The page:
Alcohol is legal and socially acceptable. It plays an important role in our culture and daily lives. To make a toast on a special occasion or engage with your associates at a happy hour is considered to be normal and even proper etiquette. While low dosages of alcohol might reduce social inhibitions or improve cardiac health, it has long been known that excessive drinking is detrimental to most of the organs in your body and in fact can be deadly if done to excess.
Over the long-term, heavy alcohol consumption can cause severe illness such as liver and brain damage and increase risk of cancer. A recent study concluded that drinking as little as 10-14 glasses of wine or beer a week can reduce one's life expectancy by several years. While alcohol may not be seen by society as a deadly drug, in our country over 15 million people are reported to have some sort of alcohol use disorder, and over 88,000 people die from alcoholism on an annual basis. Alcohol is a highly addictive substance. In fact, trying to detox off of alcohol without medical assistant can have dire physiological consequences. It is no wonder that alcoholism is viewed as a chronic and sometimes fatal disease.
However, alcoholism has not always been considered to be a disease. Prior to the twentieth century, a person's inability to "hold their liquor" was seen more as a personal weakness. Alcoholics were identified as "drunks," with flawed character and low morals. It was not until the 1930s that the medical community began to define alcoholism as a disease and Alcoholics Anonymous (AA) was founded and embraced the disease model as a core principle. The disease model allowed the medical profession to begin to treat addicts as victims of their illness rather than derelicts who should be punished for their sins.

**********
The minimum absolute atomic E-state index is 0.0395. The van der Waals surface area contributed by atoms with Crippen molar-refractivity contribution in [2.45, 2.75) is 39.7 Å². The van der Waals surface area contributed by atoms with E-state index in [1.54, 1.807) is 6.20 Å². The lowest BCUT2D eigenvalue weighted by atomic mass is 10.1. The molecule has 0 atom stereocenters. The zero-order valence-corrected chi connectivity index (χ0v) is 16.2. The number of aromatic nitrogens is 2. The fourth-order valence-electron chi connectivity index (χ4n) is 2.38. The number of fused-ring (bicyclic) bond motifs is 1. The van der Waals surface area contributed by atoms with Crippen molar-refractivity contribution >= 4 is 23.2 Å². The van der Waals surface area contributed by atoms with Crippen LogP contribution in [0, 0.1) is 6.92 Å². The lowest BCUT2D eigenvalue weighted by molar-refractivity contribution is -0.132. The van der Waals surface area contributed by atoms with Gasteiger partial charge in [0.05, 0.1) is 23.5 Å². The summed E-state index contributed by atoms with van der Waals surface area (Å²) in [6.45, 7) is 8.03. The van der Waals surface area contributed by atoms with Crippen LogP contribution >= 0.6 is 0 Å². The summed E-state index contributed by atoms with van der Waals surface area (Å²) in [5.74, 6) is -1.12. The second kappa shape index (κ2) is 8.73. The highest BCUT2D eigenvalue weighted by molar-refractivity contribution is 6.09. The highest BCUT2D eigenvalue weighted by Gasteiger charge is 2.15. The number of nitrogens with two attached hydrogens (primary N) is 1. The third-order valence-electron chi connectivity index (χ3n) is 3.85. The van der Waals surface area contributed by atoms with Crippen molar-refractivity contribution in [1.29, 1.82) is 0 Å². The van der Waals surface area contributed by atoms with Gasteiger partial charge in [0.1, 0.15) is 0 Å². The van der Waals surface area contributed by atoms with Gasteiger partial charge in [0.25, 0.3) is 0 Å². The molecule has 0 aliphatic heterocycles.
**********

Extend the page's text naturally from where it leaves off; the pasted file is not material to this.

The disease model has its merits -- it offered alcoholics the opportunity for recovery rather than social scorn. However, it also had an intrinsic flaw -- it did not address the underlying psychological issues that caused the substance abuse in the first place.
Many people who abuse alcohol suffer from some sort of underlying anxiety disorder. In an attempt to self-medicate their underlying psychological issues, the alcoholic develops an addiction. The alcoholic now has dual presenting problems -- 1. anxiety and 2. alcohol dependence. It is my clinical view that to achieve sustained sobriety, the alcohol abuse and the underlying anxiety dysfunctions must be concurrently treated. In fact, between 20 to 50 percent of people do relapse right after the completion of disease model treatment program and nearly 90 percent of people relapse within 4 years of completing an alcohol rehabilitation program.
Being human is not a easy feat. We don't have control over many variables in our lives and we must all face possibilities that tragedies can happen at anytime, including one's own mortality. For most of us, however, we adapt to our existential condition. We learn how to put things out of our heads so we can function in the world and limit our fears. Anxiety is a normal part of life and in many instances it arises for good reason. For example, if a lion is chasing you in the jungle, anxiety and fear are not only appropriate, they are essential to one's survival instinct.
Alcoholics tend to be individuals that did not grow-up in ideal family settings. They did not develop a basic sense of security or trust and thus never felt safe with others or even natural in their own skin.